Search Results

You are looking at 1 - 10 of 25 items for :

  • "spinal cord rotation" x
  • All content x
Clear All
Restricted access

Sean N. Neifert, Lauren K. Grant, Jonathan J. Rasouli, Ian Thomas McNeill, Samuel K. Cho, and John M. Caridi

’s Cobb angle of 224.9°, he met the criteria for vertebral column resection to correct the deformity. 9 Utilizing this technique, excellent correction was accomplished and the present report supports the utilization of vertebral column resection, whereas other deformity correction options would not have provided enough mobility for adequate correction. Furthermore, given the inability of these curves to be corrected with halo traction, very few options other than vertebral column resection exist for these patients. Cases of spinal cord rotation have also been published

Restricted access

Neil A. Martin, Rohit K. Khanna, and Ulrich Batzdorf

degree of bone removal is important to permit subsequent spinal cord rotation ( Fig. 2 ). Next, the facets and pedicles immediately above and below the lesion are removed using a highspeed drill and rongeurs. It is important to remove the pedicle to the level of the floor of the spinal canal ( Fig. 2 ). In the thoracic region, removal of the head of the rib may be added to provide an even flatter angle to the lateral and ventrolateral surface of the spinal cord. At the completion of the bone removal, the root sleeve and dorsal root ganglion at the level of the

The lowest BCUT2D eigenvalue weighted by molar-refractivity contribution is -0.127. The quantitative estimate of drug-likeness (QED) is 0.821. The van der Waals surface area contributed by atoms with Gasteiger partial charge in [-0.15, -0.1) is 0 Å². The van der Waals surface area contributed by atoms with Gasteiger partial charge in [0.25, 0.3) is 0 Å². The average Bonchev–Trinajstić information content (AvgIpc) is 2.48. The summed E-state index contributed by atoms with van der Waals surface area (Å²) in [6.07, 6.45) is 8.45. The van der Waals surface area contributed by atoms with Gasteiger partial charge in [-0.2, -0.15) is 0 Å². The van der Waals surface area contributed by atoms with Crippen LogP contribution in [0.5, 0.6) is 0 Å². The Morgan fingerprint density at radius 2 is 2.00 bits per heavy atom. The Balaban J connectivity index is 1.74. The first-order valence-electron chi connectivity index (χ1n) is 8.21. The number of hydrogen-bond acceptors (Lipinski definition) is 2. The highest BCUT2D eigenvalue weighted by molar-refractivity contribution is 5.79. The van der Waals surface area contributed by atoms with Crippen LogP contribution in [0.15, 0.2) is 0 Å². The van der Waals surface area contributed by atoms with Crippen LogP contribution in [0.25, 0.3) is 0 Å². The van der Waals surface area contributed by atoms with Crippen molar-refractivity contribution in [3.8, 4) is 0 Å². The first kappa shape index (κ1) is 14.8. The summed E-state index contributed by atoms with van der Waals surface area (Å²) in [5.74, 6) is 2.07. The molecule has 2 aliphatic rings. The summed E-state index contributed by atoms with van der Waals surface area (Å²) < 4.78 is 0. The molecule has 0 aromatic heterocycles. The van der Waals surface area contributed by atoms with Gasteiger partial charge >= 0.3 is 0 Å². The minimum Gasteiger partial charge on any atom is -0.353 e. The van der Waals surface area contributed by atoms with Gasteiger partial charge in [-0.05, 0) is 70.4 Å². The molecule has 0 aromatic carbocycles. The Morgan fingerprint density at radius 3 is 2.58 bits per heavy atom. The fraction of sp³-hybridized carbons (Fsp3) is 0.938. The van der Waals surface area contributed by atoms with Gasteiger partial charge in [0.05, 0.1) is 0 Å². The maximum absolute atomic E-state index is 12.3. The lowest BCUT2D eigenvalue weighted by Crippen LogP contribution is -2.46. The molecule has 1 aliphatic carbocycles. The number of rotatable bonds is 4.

Restricted access

Sagun K. Tuli, R. John Hurlbert, David Mikulis, and J. F. Ross Fleming

R otation of the spinal cord has been presented in only one published case report. 26 We describe a case of spinal cord rotation associated with excessive epidural lipomatous tissue, with no compression, in a patient with progressive myelopathy. Case Report History This 44-year-old man, a Haitian emigrant, presented with a 4-year history of progressive left leg weakness. He described a dragging heavy sensation in his legs with no sensory complaints or back pain, and was otherwise healthy. He denied use of any medication, smoking, use of ethanol, or

Restricted access

Peter D. Angevine, Christopher Kellner, Raqeeb M. Haque, and Paul C. McCormick

access involve the removal of more lateral bone, including the facet joint, pedicle, or even part of the posterolateral vertebral body. In addition, a paramedian dural incision and gentle spinal cord rotation following suture retraction of detached dentate ligaments are helpful maneuvers that further facilitate ventral exposure and access. In many instances, extramedullary mass lesions are eccentric in location, producing some degree of spinal cord rotation and lateral displacement that can further assist their resection. Even large ventral lesions can usually be

Restricted access

Neurosurgical Forum: Letters to the Editor To The Editor M. Gazi Yaşargil , M.D. , T. Glenn Pait , M.D. University of Arkansas for Medical Sciences Little Rock, Arkansas 891 892 We read with great interest the article by Martin and colleagues (Martin NA, Khanna RK, Batzdorf U: Posterolateral cervical or thoracic approach with spinal cord rotation for vascular malformations or tumors of the ventrolateral spinal cord. J Neurosurg 83: 254–261, August, 1995). The authors describe a technique